By Hayley Crandall
Everyday Bliss sets out to offer assistance for the community through yoga – but it also works to extend that helping hand to a group in need: veterans.
The yoga and meditation studio, in partnership with 4th HOOHA WI, offers free weekly yoga classes to military veterans and active-duty members, available both online and in person.
Led by yoga instructor Alison Marchillo, this class utilizes Hatha yoga. The studio describes Hatha as being “a path toward creating balance and uniting opposites.” It is a holistic approach to wellness that gives a full-body experience, highlighting areas such as physical posture and breathing.
This area of yoga benefits veterans in particular because body awareness and thought awareness are key aspects, according to Pamela Bliss, Everyday Bliss owner and spiritual teacher.
Since this class has a central focus on military persons, attendees also have the benefit of similar backgrounds. This allows for a cultivation of community, Bliss explained, and is a time dedicated to their wellness.
“I’m really grateful that we are able to offer this class to this specific population but to do it in a way where it’s a time devoted just for them so that they don’t feel like they’re alone,” she said. “And then they have this ability to bond, support and motivate each other.”
Yoga has also had a history of aiding people with post-traumatic stress disorder (PTSD), Bliss said. She explained PTSD is being similar to being “frozen” in a snapshot of time, through yoga, participants are given a chance to unwind and begin better communication within the body.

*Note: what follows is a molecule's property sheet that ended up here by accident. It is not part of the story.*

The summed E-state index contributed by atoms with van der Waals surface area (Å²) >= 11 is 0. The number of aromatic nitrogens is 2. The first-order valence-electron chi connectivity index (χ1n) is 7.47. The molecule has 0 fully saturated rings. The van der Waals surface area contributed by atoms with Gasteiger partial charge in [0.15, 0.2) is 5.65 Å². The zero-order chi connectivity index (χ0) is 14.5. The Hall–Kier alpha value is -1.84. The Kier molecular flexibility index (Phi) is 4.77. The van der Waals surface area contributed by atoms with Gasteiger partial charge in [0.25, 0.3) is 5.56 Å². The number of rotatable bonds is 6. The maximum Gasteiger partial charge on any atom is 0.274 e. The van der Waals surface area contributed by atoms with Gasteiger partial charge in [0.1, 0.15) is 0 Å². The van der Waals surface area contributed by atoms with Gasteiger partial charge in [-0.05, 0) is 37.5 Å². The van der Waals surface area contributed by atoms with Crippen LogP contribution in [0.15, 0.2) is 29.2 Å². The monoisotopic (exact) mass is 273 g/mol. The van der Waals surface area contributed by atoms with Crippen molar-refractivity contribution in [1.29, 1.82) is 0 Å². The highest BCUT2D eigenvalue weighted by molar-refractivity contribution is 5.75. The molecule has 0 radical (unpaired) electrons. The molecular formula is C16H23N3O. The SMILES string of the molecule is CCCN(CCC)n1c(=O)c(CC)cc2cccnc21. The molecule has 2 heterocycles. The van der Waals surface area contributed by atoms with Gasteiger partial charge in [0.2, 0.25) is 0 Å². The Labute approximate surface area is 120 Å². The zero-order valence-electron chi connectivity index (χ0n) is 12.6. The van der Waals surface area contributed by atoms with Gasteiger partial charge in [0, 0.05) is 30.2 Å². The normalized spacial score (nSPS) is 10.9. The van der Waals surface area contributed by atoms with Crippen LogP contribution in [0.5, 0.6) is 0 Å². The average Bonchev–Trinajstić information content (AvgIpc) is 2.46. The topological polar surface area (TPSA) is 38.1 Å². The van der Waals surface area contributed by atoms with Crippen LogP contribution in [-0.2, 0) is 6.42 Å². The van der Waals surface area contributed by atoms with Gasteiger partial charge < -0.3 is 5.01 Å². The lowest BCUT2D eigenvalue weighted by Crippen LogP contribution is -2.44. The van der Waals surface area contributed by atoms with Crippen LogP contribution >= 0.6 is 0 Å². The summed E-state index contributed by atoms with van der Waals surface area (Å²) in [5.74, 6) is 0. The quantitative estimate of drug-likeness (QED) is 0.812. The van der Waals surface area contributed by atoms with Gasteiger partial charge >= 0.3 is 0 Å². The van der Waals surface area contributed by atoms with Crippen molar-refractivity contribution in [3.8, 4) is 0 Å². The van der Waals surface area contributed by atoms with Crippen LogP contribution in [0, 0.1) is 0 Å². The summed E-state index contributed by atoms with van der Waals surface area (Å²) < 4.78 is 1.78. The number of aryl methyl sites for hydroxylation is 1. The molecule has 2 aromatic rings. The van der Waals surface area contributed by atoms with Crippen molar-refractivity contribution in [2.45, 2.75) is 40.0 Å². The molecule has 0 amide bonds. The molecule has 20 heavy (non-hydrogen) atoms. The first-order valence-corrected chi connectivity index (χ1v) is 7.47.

Bliss finds that these changes can be significant even after just an hour or so on the mat. This begins a process toward more positive lifestyle changes as it brings about a level of awareness in participants which carries on, she explained.
“The yoga cultivates awareness on the mat, but the intention is that it spills off the mat and then you’re more aware,” Bliss said.
Even if someone is uncertain about hopping into a yoga class right away, simple at-home breathing practices can be beneficial. In stressful situations, Bliss recommends taking slower, deeper breaths. When one sense gets under control, others like thoughts and energy come around, too, Bliss explained.
The Veterans Yoga classes are currently held every Sunday at 11 a.m. in-studio and online through Google Meets. Free for military members, spots are also available for loved ones to join for an additional five-dollar fee. Bliss said they have found the addition of loved ones offers extended support.
The studio asks that unvaccinated participants wear masks. Classes have a seven-person limit for in-person classes, according to the event page.
More information and registration can be found on the website at https://everyday-bliss.com/yoga/.